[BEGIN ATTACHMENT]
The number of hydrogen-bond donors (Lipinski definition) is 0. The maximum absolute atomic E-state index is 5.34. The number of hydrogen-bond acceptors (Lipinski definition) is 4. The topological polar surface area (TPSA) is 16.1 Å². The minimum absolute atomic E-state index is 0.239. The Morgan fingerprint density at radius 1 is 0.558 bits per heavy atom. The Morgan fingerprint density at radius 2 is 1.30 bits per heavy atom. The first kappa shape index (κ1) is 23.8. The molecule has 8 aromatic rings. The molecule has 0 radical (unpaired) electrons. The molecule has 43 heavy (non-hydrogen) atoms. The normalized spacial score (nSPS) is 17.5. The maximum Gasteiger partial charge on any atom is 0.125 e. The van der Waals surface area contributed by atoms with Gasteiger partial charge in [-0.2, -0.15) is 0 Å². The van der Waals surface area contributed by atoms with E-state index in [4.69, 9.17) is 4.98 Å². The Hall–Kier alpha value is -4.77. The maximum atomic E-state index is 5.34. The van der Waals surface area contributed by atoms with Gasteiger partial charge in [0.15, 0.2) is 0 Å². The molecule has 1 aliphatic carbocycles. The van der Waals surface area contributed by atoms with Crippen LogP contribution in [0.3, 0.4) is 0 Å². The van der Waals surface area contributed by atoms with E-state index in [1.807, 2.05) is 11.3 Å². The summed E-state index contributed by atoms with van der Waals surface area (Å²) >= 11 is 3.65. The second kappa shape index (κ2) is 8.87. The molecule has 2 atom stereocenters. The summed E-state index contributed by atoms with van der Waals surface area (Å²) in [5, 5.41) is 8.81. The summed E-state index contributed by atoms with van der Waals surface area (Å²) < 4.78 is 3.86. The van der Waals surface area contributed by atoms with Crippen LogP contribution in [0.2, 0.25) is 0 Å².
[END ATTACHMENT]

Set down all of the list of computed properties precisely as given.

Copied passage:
The number of hydrogen-bond donors (Lipinski definition) is 0. The maximum absolute atomic E-state index is 5.34. The number of hydrogen-bond acceptors (Lipinski definition) is 4. The topological polar surface area (TPSA) is 16.1 Å². The minimum absolute atomic E-state index is 0.239. The Morgan fingerprint density at radius 1 is 0.558 bits per heavy atom. The Morgan fingerprint density at radius 2 is 1.30 bits per heavy atom. The first kappa shape index (κ1) is 23.8. The molecule has 8 aromatic rings. The molecule has 0 radical (unpaired) electrons. The molecule has 43 heavy (non-hydrogen) atoms. The normalized spacial score (nSPS) is 17.5. The maximum Gasteiger partial charge on any atom is 0.125 e. The van der Waals surface area contributed by atoms with Gasteiger partial charge in [-0.2, -0.15) is 0 Å². The van der Waals surface area contributed by atoms with E-state index in [4.69, 9.17) is 4.98 Å². The Hall–Kier alpha value is -4.77. The maximum atomic E-state index is 5.34. The van der Waals surface area contributed by atoms with Gasteiger partial charge in [0.15, 0.2) is 0 Å². The molecule has 1 aliphatic carbocycles. The van der Waals surface area contributed by atoms with Crippen LogP contribution in [0.3, 0.4) is 0 Å². The van der Waals surface area contributed by atoms with E-state index in [1.807, 2.05) is 11.3 Å². The summed E-state index contributed by atoms with van der Waals surface area (Å²) >= 11 is 3.65. The second kappa shape index (κ2) is 8.87. The molecule has 2 atom stereocenters. The summed E-state index contributed by atoms with van der Waals surface area (Å²) in [5, 5.41) is 8.81. The summed E-state index contributed by atoms with van der Waals surface area (Å²) < 4.78 is 3.86. The van der Waals surface area contributed by atoms with Crippen LogP contribution in [0.2, 0.25) is 0 Å².